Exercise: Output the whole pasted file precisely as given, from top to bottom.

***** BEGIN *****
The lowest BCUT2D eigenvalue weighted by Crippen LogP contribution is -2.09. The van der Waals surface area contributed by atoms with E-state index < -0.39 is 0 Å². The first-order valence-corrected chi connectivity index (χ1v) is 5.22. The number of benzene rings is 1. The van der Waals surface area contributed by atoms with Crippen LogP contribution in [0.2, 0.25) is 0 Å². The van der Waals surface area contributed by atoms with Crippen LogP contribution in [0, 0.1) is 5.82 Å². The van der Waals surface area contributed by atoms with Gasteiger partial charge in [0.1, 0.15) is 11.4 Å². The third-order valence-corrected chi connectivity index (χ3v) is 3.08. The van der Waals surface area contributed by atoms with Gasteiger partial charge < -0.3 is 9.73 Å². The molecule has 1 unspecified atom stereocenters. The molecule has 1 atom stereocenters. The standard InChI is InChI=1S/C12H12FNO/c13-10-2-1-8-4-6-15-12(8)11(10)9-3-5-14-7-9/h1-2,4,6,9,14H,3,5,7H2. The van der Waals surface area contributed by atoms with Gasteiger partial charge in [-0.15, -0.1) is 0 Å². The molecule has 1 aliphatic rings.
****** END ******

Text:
The lowest BCUT2D eigenvalue weighted by Crippen LogP contribution is -2.09. The van der Waals surface area contributed by atoms with E-state index < -0.39 is 0 Å². The first-order valence-corrected chi connectivity index (χ1v) is 5.22. The number of benzene rings is 1. The van der Waals surface area contributed by atoms with Crippen LogP contribution in [0.2, 0.25) is 0 Å². The van der Waals surface area contributed by atoms with Crippen LogP contribution in [0, 0.1) is 5.82 Å². The van der Waals surface area contributed by atoms with Gasteiger partial charge in [0.1, 0.15) is 11.4 Å². The third-order valence-corrected chi connectivity index (χ3v) is 3.08. The van der Waals surface area contributed by atoms with Gasteiger partial charge < -0.3 is 9.73 Å². The molecule has 1 unspecified atom stereocenters. The molecule has 1 atom stereocenters. The standard InChI is InChI=1S/C12H12FNO/c13-10-2-1-8-4-6-15-12(8)11(10)9-3-5-14-7-9/h1-2,4,6,9,14H,3,5,7H2. The van der Waals surface area contributed by atoms with Gasteiger partial charge in [-0.15, -0.1) is 0 Å². The molecule has 1 aliphatic rings.